Interstitial Lung Disease in Scleroderma Patients Treatable with Chemotherapy and Immunosuppression, Study Reports

Interstitial Lung Disease in Scleroderma Patients Treatable with Chemotherapy and Immunosuppression, Study Reports

Scleroderma patients with worsening interstitial lung disease would likely benefit from a treatment regimen consisting of cyclophosphamide pulses, followed by maintenance with the immunosuppressant mycophenolate mofetil (CellCept), researchers reported. The study highlighted the desperate need for better treatments, as slowing progression is the only option now available.

Earlier studies have suggested that treatment with the chemotherapeutic drug cyclophosphamide might benefit this particular patient group. Three trials showed small improvements in forced vital capacity (FVC), but the effect was transient, and could no longer be detected one year after treatment discontinuation. Results suggested that a maintenance treatment is necessary to maintain the results.

The study, Mycophenolate mofetil following cyclophosphamide in worsening systemic sclerosis-associated interstitial lung disease, investigated if cyclophosphamide in combination with  mycophenolate mofetil could be effective as a maintenance therapy.

Researchers at Lille University and Lille University Hospital, France, retrospectively analyzed 20 systemic sclerosis patients with worsening interstitial lung disease who received the therapeutic combination. Patients were treated with six to 12 pulses of cyclophosphamide. Mycophenolate mofetil drug treatment started one month after the last cyclophosphamide dose.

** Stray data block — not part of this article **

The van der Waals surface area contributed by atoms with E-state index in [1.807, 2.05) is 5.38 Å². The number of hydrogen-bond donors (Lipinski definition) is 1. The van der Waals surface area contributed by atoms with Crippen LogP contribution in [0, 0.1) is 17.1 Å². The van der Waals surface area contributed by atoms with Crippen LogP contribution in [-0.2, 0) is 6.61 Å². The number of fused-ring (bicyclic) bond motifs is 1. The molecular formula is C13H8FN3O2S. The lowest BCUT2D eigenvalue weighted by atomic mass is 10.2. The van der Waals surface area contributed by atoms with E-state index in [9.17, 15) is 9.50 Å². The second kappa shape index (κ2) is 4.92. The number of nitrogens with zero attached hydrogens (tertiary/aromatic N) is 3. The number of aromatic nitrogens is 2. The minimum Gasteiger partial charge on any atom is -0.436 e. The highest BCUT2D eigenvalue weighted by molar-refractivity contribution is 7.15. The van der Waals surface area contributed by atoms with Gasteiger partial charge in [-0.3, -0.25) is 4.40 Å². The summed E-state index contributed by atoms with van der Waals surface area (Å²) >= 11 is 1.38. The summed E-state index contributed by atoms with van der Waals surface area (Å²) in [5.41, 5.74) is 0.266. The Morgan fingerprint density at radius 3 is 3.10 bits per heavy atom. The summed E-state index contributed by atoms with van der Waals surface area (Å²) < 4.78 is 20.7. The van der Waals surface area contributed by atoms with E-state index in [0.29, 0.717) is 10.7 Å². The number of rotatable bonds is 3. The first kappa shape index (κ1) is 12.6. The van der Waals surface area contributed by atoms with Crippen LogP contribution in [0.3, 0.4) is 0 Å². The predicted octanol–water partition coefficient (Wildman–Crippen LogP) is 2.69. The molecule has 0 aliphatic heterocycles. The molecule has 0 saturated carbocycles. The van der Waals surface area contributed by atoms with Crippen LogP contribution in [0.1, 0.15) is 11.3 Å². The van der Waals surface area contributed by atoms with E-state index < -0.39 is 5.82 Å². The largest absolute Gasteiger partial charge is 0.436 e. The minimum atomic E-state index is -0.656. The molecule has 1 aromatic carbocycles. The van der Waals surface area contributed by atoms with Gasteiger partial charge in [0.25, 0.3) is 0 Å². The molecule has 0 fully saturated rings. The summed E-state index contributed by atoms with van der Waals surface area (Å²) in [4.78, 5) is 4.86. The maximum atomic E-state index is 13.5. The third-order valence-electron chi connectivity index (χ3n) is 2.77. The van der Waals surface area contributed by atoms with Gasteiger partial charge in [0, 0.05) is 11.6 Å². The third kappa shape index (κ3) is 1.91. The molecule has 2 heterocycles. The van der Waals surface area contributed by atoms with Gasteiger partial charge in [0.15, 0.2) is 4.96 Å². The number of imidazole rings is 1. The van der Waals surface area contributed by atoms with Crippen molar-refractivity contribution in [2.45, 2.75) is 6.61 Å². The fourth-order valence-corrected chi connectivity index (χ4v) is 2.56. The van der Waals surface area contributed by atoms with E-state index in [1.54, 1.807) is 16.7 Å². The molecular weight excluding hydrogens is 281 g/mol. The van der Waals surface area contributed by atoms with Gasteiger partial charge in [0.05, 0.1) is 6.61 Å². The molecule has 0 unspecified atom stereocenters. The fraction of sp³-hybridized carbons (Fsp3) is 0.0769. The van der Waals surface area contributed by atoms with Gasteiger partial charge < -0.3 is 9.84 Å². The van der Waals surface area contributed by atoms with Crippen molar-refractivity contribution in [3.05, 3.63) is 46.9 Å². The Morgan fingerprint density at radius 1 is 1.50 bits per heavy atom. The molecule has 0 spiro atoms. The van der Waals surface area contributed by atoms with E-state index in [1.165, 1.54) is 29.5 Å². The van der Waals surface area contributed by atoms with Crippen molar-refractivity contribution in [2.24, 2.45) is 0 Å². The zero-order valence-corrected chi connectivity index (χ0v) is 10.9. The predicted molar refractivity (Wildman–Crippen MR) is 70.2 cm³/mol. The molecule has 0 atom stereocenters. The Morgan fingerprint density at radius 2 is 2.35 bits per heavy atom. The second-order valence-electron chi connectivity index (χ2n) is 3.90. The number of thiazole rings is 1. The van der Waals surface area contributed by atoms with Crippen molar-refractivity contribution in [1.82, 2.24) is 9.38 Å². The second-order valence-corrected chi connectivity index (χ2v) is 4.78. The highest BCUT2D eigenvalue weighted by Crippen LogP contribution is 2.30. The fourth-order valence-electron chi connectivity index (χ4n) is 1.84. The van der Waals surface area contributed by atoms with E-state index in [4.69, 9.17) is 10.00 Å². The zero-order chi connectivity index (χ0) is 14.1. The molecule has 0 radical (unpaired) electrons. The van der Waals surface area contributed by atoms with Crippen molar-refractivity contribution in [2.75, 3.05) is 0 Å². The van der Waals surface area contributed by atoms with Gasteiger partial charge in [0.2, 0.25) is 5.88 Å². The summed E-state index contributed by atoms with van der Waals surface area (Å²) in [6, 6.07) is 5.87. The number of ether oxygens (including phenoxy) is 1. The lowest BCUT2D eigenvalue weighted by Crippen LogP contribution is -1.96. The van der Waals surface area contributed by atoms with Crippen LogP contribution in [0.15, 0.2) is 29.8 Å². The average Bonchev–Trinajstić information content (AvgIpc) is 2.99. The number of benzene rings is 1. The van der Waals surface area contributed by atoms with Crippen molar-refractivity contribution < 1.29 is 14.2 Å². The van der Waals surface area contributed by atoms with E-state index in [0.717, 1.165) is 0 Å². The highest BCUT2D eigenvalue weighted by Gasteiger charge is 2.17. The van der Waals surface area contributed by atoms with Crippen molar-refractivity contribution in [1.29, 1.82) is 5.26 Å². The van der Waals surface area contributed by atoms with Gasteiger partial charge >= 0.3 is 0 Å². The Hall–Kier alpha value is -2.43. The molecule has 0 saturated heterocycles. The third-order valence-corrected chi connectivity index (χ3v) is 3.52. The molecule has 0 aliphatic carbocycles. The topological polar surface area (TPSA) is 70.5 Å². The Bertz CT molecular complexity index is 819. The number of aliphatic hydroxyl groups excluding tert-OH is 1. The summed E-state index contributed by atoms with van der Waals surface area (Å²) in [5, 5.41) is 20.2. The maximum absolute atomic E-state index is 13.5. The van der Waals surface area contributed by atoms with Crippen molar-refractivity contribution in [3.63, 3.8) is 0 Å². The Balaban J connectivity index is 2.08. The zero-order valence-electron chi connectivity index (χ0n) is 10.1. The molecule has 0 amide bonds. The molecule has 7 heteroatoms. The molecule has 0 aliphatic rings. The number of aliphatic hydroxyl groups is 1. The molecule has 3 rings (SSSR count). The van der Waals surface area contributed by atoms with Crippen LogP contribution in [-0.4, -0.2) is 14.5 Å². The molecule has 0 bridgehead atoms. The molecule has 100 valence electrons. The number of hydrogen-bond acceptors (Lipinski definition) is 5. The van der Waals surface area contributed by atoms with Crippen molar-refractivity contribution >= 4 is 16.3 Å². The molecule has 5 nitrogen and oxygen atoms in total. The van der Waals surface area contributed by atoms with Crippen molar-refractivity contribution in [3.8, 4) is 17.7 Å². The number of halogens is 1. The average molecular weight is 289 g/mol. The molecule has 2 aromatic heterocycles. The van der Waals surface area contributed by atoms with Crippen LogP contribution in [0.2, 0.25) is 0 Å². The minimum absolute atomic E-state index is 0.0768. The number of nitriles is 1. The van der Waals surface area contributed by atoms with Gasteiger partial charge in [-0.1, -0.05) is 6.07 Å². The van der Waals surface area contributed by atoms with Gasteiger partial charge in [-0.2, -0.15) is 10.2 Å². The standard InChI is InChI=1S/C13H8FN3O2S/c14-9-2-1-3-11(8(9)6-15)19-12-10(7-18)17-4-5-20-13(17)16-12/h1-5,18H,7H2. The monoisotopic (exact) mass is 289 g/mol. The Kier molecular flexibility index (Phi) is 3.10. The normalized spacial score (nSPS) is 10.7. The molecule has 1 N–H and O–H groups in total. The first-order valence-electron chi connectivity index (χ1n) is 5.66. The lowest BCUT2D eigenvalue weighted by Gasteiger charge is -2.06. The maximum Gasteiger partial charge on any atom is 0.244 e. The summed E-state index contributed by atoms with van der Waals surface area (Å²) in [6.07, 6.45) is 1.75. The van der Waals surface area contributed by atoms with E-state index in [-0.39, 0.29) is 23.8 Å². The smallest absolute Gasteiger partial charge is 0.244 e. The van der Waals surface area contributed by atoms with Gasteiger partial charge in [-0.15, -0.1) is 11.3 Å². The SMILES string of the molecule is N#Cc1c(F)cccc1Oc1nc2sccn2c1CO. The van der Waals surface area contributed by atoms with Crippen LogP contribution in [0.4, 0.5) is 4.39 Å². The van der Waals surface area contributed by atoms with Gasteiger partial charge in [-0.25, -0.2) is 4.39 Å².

All were treated with mycophenolate mofetil for six months, and 16 of them continued for 12 months. Findings, published in the Journal of Scleroderma and Related Disorders, showed that at the end of the cyclophosphamide treatment, lung disease had improved in 35 percent of the patients and stabilized in 50 percent, as measured by pulmonary function tests.

After six months of mycophenolate mofetil treatment, 50 percent of patients had improved, and another 20 percent had stabilized. During the following six months, the treatment was stopped in four patients who continued to deteriorate. At 12 months, figures were 45 percent improved, 10 percent stabilized, and 45 percent worsened.

Further analysis revealed that a longer treatment period with cyclophosphamide, before the start of mycophenolate mofetil, was tied to better outcomes, as 86 percent of patients treated with more than six pulses of cyclophosphamide responded well to the treatment, compared to only 38 percent in patients receiving only six pulses.

The study also analyzed a number of functional tests, such as FVC, total lung capacity, difficulty in breathing, and the 6-minute walk distance test, but found only a slight improvement in total lung capacity after 12 months.

Adverse events were mainly linked to the immunosuppressive treatment, with mild infections present in seven patients.

Investigators concluded that the therapeutic combination of cyclophosphamide followed by mycophenolate mofetil for 12 months was linked to the stabilization or improvement of pulmonary function in more than half of the systemic sclerosis patients with associated interstitial lung disease analyzed. However, they emphasize that careful disease monitoring is required, and that improvements in care and treatment are still greatly needed.

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